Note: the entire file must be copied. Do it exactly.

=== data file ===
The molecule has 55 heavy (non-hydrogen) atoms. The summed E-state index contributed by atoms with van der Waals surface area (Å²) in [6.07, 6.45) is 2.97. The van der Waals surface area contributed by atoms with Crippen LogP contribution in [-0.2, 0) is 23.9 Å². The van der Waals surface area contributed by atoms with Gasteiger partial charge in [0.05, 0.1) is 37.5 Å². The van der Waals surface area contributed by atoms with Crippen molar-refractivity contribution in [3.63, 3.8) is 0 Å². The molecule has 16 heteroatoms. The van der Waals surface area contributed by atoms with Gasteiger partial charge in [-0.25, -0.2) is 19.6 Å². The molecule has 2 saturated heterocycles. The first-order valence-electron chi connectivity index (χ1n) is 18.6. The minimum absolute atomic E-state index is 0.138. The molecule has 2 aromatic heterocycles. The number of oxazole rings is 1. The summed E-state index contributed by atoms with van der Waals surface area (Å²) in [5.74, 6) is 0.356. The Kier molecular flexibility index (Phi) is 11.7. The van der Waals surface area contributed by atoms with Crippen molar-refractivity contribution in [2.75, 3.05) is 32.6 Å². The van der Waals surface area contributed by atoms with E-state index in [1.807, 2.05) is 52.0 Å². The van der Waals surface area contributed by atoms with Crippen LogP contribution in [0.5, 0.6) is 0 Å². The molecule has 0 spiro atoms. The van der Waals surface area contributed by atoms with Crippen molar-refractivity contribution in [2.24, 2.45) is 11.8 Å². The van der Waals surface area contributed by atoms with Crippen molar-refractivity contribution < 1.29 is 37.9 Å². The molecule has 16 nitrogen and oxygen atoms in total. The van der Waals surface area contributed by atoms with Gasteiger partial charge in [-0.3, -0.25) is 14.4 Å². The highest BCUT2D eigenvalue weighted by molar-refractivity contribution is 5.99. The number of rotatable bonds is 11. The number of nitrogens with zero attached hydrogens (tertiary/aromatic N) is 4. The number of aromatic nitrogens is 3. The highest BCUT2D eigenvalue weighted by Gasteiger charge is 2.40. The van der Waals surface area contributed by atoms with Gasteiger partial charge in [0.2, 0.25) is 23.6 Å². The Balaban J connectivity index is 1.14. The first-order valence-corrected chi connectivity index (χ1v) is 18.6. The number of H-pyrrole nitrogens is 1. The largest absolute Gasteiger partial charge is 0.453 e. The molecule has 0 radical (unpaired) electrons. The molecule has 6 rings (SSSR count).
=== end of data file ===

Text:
The molecule has 55 heavy (non-hydrogen) atoms. The summed E-state index contributed by atoms with van der Waals surface area (Å²) in [6.07, 6.45) is 2.97. The van der Waals surface area contributed by atoms with Crippen LogP contribution in [-0.2, 0) is 23.9 Å². The van der Waals surface area contributed by atoms with Gasteiger partial charge in [0.05, 0.1) is 37.5 Å². The van der Waals surface area contributed by atoms with Crippen molar-refractivity contribution in [3.63, 3.8) is 0 Å². The molecule has 16 heteroatoms. The van der Waals surface area contributed by atoms with Gasteiger partial charge in [-0.25, -0.2) is 19.6 Å². The molecule has 2 saturated heterocycles. The first-order valence-electron chi connectivity index (χ1n) is 18.6. The minimum absolute atomic E-state index is 0.138. The molecule has 2 aromatic heterocycles. The number of oxazole rings is 1. The summed E-state index contributed by atoms with van der Waals surface area (Å²) in [5.74, 6) is 0.356. The Kier molecular flexibility index (Phi) is 11.7. The van der Waals surface area contributed by atoms with Crippen molar-refractivity contribution in [2.75, 3.05) is 32.6 Å². The van der Waals surface area contributed by atoms with E-state index in [1.807, 2.05) is 52.0 Å². The van der Waals surface area contributed by atoms with Crippen LogP contribution in [0.5, 0.6) is 0 Å². The molecule has 0 spiro atoms. The van der Waals surface area contributed by atoms with Crippen molar-refractivity contribution in [2.24, 2.45) is 11.8 Å². The van der Waals surface area contributed by atoms with Crippen molar-refractivity contribution < 1.29 is 37.9 Å². The molecule has 16 nitrogen and oxygen atoms in total. The van der Waals surface area contributed by atoms with Gasteiger partial charge in [-0.3, -0.25) is 14.4 Å². The highest BCUT2D eigenvalue weighted by molar-refractivity contribution is 5.99. The number of rotatable bonds is 11. The number of nitrogens with zero attached hydrogens (tertiary/aromatic N) is 4. The number of aromatic nitrogens is 3. The highest BCUT2D eigenvalue weighted by Gasteiger charge is 2.40. The van der Waals surface area contributed by atoms with Gasteiger partial charge in [0.2, 0.25) is 23.6 Å². The Balaban J connectivity index is 1.14. The first-order valence-corrected chi connectivity index (χ1v) is 18.6. The number of H-pyrrole nitrogens is 1. The largest absolute Gasteiger partial charge is 0.453 e. The molecule has 0 radical (unpaired) electrons. The molecule has 6 rings (SSSR count).